Another example is Jayme's "Getting Organized Online" presentation.  She showed us Symbaloo, ReadItLater, Wunderlist, and LiveBinder.  Symbaloo and Read it later are some that I might use.  LiveBinders seemed a bit overwhelming, so I'm not going to try it right away.  Wunderlist got me excited, but it isn't available for Blackberry.  So I'm working with EverNote and Cozi.  I might like them, I might not.  Now some of you are overwhelmed with the number of links I added and different things I mentioned.  Sorry!

3.  Don't be lazy!
I use Prezi too much.  I have gotten lazy about technology that I can use for me personally or for my classroom.  I have become satisfied with what I already know.  I haven't tried to learn new things.  Recently, I was listening to a fellow teacher list various presentation tools, XtraNormal, Voki, SpicyNodes, etc., etc.  And yes, I'm using etc. because I don't remember them all.  I should know about some of these!  I'm the technology coordinator and the extent of my creativity is Prezi!  I have become lazy.  Don't get satisfied with what you already know or you won't be learning anything.  And as teachers isn't that the point, learning something new.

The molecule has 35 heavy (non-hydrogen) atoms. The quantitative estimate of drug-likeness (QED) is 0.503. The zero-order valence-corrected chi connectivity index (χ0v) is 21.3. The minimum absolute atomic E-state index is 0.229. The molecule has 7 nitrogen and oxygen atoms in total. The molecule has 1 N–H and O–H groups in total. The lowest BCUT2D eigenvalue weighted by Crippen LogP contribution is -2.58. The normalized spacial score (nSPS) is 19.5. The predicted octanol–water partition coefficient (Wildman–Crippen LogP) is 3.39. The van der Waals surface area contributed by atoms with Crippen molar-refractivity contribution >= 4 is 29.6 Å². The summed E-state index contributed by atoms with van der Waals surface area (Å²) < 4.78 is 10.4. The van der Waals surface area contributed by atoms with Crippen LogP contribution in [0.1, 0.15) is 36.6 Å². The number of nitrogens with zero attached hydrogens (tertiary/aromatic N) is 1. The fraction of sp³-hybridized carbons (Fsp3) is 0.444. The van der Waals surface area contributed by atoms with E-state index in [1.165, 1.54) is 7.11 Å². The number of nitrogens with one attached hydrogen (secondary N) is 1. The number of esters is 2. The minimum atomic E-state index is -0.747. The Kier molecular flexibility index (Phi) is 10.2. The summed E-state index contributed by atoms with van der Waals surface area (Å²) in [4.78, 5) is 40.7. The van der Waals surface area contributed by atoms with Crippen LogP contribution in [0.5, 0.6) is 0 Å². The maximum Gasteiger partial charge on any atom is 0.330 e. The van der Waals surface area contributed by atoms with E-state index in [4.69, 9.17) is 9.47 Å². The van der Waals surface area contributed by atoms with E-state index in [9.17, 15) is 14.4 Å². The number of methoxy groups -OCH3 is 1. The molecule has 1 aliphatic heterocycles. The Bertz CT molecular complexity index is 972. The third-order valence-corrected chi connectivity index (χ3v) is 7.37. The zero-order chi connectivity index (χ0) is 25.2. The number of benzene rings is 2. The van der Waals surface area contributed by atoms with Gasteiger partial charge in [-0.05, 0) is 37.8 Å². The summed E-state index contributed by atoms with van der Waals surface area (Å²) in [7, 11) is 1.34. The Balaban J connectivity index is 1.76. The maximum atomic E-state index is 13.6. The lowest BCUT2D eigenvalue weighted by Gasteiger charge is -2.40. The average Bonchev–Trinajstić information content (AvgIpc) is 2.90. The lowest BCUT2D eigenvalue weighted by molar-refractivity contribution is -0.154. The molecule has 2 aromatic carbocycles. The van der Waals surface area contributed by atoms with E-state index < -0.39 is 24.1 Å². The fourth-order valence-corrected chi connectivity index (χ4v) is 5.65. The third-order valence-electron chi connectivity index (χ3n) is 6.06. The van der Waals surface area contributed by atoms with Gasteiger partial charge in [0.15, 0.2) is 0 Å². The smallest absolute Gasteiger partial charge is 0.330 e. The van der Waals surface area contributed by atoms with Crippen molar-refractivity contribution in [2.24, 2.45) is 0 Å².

So now you have 3 easy tips of how you can become more techy.  Go click on a link above and try something new.  There are lots of people around willing to help you out, including this reluctant techy.

Blog post written by Andrea Ward, Spanish teacher at Newton-Conover Middle School and member of NCCS Tech Team